West Nile Virus 2001
Surveillance Criteria for
Diagnostic Testing of Suspect Human
Cases of West Nile Virus Infection
in New Jersey

To identify human illness caused by West Nile virus (WNV) in New Jersey, the New Jersey medical care community is requested to report immediately to the New Jersey Department of Health (DOH) by telephone (609-588-3121 or 7500) any patients with the following syndromes:

  1. Any adult or pediatric hospitalized patient with a clinical syndrome and laboratory findings that characterized the majority of cases of WNV encephalitis in 1999 and 2000:

    1. Fever equal to or greater than 38oC or 100o F, AND
    2. Neurological symptoms (headache, altered mental status, stiff neck, photophobia) AND
    3. CSF pleocytosis with predominant lymphocytes and moderately elevated protein WITH OR WITHOUT
    4. Muscle weakness (especially flaccid paralysis) confirmed by neurologic exam or EMG


  2. Any hospitalized adult or pediatric patient with a presumptive diagnosis of viral encephalitis.


  3. Any hospitalized adult or pediatric patient admitted with presumed Guillain-Barre Syndrome or acute flaccid paralysis.


  4. Any patient 17 years of age or older with presumptive aseptic meningitis (fever, headache, stiff neck and/or other meningeal signs) AND CSF results consistent with viral infection (pleocytosis with predominant lymphocytes and moderately elevated protein, and a negative gram stain and culture to date).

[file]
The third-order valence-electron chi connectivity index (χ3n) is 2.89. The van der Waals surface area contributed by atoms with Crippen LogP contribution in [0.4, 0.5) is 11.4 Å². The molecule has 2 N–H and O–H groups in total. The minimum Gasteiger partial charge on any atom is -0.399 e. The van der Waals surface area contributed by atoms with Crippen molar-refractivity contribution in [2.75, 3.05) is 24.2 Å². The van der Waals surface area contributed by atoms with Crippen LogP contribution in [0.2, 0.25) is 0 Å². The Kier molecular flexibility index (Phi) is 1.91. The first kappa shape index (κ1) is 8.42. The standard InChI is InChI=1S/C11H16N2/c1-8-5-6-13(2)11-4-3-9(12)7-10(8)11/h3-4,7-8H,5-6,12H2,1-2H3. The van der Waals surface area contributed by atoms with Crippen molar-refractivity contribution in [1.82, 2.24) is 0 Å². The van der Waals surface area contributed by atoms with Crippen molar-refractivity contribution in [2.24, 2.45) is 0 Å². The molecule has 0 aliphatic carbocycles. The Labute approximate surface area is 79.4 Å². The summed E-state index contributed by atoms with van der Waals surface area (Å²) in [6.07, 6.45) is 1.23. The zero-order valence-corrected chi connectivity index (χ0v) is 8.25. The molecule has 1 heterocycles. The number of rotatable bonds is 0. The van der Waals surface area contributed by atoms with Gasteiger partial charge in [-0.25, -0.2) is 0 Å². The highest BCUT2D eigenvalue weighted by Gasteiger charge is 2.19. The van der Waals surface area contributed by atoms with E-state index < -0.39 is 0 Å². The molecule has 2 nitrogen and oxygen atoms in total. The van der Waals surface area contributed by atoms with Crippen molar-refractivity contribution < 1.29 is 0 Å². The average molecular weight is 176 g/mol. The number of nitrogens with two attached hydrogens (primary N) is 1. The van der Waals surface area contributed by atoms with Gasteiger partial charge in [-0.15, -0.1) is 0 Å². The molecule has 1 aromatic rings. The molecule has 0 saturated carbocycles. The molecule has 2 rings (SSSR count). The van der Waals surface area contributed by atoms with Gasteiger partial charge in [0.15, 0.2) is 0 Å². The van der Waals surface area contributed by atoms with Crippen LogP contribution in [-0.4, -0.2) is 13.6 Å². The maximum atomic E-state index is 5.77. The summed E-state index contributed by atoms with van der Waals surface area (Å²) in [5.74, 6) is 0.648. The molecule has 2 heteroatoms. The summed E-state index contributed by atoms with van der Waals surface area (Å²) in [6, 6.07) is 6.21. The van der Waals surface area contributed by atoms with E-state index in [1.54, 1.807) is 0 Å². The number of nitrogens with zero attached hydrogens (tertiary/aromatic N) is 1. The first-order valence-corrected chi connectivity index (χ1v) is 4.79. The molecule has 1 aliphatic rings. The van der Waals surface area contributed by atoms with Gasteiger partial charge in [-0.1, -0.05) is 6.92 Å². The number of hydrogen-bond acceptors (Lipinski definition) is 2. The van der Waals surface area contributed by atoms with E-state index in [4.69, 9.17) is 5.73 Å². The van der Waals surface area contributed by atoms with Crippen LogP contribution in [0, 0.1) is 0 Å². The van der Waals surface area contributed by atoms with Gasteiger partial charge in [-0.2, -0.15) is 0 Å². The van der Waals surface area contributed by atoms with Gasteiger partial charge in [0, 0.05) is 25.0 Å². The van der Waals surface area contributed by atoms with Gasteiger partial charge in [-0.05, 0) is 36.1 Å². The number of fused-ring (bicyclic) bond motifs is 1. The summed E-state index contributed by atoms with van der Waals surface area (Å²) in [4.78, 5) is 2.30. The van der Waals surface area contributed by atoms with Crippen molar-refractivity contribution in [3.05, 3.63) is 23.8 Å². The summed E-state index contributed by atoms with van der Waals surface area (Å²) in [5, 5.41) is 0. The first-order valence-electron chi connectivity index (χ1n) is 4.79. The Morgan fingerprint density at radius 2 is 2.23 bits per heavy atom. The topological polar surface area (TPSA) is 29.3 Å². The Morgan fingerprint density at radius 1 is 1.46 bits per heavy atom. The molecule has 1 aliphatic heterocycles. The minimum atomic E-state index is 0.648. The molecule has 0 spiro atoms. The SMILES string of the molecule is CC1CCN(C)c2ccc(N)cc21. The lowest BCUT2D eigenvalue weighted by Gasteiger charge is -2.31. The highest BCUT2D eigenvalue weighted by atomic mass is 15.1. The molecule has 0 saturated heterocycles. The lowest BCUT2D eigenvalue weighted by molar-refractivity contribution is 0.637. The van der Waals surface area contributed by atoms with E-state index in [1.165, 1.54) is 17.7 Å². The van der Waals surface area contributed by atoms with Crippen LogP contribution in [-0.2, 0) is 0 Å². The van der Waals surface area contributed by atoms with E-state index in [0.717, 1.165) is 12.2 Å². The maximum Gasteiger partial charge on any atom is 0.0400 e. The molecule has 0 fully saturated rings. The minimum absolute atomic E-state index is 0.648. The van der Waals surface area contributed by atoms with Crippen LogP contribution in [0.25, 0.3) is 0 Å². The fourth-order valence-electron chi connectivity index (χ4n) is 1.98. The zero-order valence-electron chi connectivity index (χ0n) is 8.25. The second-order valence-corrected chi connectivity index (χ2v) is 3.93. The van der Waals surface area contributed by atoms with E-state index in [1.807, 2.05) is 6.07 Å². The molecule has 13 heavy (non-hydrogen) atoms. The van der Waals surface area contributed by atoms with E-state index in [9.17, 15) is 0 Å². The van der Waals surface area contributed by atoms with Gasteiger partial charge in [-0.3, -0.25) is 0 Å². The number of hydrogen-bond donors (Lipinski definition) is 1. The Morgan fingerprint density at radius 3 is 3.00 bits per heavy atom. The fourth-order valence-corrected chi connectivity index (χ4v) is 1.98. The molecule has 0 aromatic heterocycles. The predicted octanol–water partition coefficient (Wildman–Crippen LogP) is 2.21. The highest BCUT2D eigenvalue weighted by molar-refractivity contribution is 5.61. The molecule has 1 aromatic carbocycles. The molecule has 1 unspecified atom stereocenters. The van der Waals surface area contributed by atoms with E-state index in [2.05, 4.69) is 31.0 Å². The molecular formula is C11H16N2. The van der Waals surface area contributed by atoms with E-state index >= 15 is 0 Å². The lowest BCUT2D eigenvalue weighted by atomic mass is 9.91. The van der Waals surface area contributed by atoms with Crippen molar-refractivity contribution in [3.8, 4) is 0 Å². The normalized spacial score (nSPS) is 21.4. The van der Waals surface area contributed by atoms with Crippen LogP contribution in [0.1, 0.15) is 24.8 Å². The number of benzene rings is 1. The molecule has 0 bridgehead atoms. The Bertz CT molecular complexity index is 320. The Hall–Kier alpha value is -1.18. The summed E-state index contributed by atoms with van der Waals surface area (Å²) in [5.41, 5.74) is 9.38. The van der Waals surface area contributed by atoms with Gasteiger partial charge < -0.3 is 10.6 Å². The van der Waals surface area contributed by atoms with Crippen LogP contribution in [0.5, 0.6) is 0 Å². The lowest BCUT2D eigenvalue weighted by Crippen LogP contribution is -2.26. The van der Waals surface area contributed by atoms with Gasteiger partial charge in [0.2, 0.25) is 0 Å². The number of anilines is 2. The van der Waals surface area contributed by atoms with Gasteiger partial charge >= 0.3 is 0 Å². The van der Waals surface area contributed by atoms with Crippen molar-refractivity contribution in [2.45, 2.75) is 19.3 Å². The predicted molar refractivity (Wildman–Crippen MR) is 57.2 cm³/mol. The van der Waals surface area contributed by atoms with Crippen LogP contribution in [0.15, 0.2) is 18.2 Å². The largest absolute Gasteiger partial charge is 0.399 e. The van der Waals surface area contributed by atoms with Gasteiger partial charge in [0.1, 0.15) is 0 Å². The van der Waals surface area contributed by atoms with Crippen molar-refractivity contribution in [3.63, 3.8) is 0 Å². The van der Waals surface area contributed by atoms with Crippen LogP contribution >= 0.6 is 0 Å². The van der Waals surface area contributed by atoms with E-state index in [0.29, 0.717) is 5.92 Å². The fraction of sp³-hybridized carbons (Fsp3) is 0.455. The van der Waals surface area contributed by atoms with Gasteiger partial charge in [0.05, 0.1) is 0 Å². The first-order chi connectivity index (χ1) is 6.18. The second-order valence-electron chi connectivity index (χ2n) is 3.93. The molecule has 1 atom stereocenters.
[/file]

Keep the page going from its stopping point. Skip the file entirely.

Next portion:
The NJDOH Public Health and Environmental Laboratory will perform WNV IgM testing by ELISA on sera and cerebrospinal fluid specimens from patients who meet the above criteria.

Acute specimens must be drawn at least 8 days from suspect cases' symptom onset, and convalescent specimens must be drawn at least two weeks after the initial acute specimen was collected. Testing of each specimen may take up to two weeks from time of receipt at the PHEL. Some specimens may require further confirmatory tests at the CDC, which may cause further delay in reporting final test results.

Improperly drawn specimens (acute specimens less than 8 days after symptom onset or convalescent specimens drawn less than fourteen days after the acute specimen) will cause further delay in reporting results since the NJDOH will be requesting additional appropriately-timed specimens.

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